ClinicalTrials.gov
ClinicalTrials.gov Menu

Steroids Versus Non-steroidal Anti-inflammatory Drugs Following Glaucoma Surgery

The safety and scientific validity of this study is the responsibility of the study sponsor and investigators. Listing a study does not mean it has been evaluated by the U.S. Federal Government. Read our disclaimer for details.
ClinicalTrials.gov Identifier: NCT00956462
Recruitment Status : Unknown
Verified July 2009 by University Health Network, Toronto.
Recruitment status was:  Recruiting
First Posted : August 11, 2009
Last Update Posted : August 11, 2009
Sponsor:
Information provided by:
University Health Network, Toronto

Brief Summary:
This study aims to evaluate the eye pressure response to non-steroidal anti-inflammatory eye drops as compared to steroid eye drops following glaucoma surgery.

Condition or disease Intervention/treatment Phase
Glaucoma Drug: Ketorolac (NSAID) versus Dexamethasone (steroid) Not Applicable

Detailed Description:
Glaucoma is a chronic disease of the eye which results in gradual loss of nerve fibres, resulting in visual loss. The mainstay of treatment is reduction of intraocular pressure (IOP), which has been shown to preserve vision, and glaucoma surgery aims to achieve this. One type of surgery involves insertion of a glaucoma drainage device (GDD). Following surgery steroid eye drops are commonly used in order to reduce the inflammation that occurs as a result of the surgery. However, a common side effect of steroid eye drops is a rise in eye pressure. Non-steroidal anti-inflammatory drugs (NSAID) eye drops do not have this side effect and are used as an alternative to steroids following other types of eye surgery. Use of NSAID drops following GDD surgery may result in improved eye pressure. This study aims to evaluate the eye pressure response to NSAID eye drops following GDD surgery.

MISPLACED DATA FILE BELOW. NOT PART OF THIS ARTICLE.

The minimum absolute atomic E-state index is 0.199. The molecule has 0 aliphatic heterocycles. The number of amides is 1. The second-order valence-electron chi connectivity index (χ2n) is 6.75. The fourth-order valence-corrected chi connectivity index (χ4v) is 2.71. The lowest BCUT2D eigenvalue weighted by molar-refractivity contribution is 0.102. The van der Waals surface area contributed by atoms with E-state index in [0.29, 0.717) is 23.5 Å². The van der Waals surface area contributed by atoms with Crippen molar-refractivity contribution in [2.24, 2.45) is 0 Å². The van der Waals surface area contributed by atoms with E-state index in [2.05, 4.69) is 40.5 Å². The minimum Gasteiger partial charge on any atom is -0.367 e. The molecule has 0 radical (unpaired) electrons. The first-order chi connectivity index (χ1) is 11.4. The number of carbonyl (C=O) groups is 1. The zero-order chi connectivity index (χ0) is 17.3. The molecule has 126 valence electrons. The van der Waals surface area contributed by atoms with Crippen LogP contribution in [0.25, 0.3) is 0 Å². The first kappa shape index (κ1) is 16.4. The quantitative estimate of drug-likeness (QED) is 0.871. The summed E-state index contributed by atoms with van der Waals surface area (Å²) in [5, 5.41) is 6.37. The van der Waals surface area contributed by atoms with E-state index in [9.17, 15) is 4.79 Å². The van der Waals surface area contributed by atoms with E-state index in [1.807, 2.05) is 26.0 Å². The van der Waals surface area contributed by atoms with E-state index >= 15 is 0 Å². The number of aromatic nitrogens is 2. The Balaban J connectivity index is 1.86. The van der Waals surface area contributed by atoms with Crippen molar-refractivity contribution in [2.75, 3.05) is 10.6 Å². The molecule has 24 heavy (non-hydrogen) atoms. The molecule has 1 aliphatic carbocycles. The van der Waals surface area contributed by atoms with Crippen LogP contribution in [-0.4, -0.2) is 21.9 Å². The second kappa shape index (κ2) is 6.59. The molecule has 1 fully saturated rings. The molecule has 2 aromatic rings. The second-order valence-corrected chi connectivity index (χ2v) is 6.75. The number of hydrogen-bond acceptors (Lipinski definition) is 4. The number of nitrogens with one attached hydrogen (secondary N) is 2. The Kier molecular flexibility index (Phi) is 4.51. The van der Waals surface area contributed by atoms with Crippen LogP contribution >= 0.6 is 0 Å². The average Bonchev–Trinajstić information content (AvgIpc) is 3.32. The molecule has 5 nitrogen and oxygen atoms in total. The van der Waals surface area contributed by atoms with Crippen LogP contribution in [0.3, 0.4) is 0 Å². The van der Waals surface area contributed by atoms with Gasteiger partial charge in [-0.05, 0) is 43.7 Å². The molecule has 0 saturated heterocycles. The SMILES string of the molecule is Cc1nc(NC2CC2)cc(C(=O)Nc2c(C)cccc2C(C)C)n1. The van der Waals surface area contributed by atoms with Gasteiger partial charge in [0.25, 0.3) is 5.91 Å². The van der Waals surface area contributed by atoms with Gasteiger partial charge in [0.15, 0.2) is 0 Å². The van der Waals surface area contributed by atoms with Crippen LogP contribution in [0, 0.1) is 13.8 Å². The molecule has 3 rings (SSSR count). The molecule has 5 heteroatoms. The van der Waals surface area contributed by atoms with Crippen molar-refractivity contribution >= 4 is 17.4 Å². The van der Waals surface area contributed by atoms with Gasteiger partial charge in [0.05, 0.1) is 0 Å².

Study Type : Interventional  (Clinical Trial)
Estimated Enrollment : 36 participants
Allocation: Randomized
Intervention Model: Parallel Assignment
Masking: Quadruple (Participant, Care Provider, Investigator, Outcomes Assessor)
Primary Purpose: Treatment
Official Title: Topical Steroids Versus Topical Non-steroidal Anti-inflammatory Drugs Following Ahmed Valve Glaucoma Drainage Device Surgery
Study Start Date : July 2007
Estimated Primary Completion Date : December 2009
Estimated Study Completion Date : June 2010

Resource links provided by the National Library of Medicine

MedlinePlus related topics: Glaucoma
U.S. FDA Resources

Arm Intervention/treatment
Experimental: NSAID Drug: Ketorolac (NSAID) versus Dexamethasone (steroid)
Topical NSAID versus topical steroid after implantation of glaucoma drainage device
Other Names:
  • Acular (NSAID)
  • Maxidex (steroid)
Active Comparator: Steroids Drug: Ketorolac (NSAID) versus Dexamethasone (steroid)
Topical NSAID versus topical steroid after implantation of glaucoma drainage device
Other Names:
  • Acular (NSAID)
  • Maxidex (steroid)



Primary Outcome Measures :
  1. Intraocular pressure [ Time Frame: Six weeks ]